What Constitutes Protected Activity Under The Minnesota Whistleblower Act?

The Minnesota Whistleblower Act provides that an employer may not discharge, discipline, threaten, discriminate against, or penalize an employee regarding his or her compensation or terms of employment because the employee engages in any of the following forms of protected activity:

(1)   The employee, or a person acting on behalf of an employee, in good faith, reports a violation or suspected violation of any federal or state law or rule adopted pursuant to law to an employer or to any governmental body or law enforcement official;

(2)   The employee is requested by a public body or office to participate in an investigation, hearing, inquiry;

(3)   The employee refuses an employer’s order to perform an action that the employee has an objective basis in fact to believe violates any state or federal law or rule or regulation adopted pursuant to law, and the employee informs the employer that the order is being refused for that reason;

(4)   The employee, in good faith, reports a situation in which the quality of health care services provided by a health care facility, organization, or health care provider violates a standard established by federal or state law or a professionally recognized national clinical or ethical standard and potentially places the public at risk of harm; or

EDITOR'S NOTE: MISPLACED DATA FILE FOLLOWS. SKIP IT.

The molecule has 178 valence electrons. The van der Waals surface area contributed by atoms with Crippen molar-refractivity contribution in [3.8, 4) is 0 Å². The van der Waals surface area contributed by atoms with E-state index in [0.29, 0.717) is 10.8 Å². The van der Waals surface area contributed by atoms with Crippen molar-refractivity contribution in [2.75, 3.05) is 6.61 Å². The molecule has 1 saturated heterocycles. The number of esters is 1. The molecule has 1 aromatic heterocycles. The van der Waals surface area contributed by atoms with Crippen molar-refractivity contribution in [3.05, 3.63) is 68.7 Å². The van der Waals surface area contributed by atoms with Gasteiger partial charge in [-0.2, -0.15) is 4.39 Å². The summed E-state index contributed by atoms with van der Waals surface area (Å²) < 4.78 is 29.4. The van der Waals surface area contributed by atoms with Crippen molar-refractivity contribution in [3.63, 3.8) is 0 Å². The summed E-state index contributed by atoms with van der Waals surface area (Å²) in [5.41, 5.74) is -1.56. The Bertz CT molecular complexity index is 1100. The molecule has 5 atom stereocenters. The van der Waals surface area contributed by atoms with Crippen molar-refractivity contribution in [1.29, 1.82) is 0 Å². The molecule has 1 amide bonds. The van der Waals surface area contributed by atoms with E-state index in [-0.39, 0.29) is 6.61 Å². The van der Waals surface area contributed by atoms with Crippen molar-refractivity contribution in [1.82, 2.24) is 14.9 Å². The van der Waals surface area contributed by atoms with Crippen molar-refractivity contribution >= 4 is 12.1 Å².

(5)   A public employee communicates the findings of a scientific or technical study that the employee, in good faith, believes to be truthful and accurate, including reports to a governmental body or law enforcement official.

See Minn. Stat. § 181.932.  The statute does not permit an employee to make statements or disclosures knowing that they are false or that they are in reckless disregard of the truth.  Nor does the statute authorize disclosures that otherwise violate the law.

About Michael Miller

Michael is a Chambers-rated attorney in Briggs and Morgan's Employment, Benefits, and Labor group and is head of the firm’s Employment Law Counseling and Compliance practice group. He has 25 years experience counseling employers to prevent unwanted litigation and advises companies of ongoing changes in federal, state and local employment law. Michael advises employers in all areas of employment law including discipline and discharge, leaves of absence, wage and hour compliance, non-compete and confidentiality agreements, affirmative action plans, background checking, and drug/alcohol testing. For Michael's full bio, click here.

Posted on October 27, 2011, in Retaliation and tagged . Bookmark the permalink. Leave a comment.

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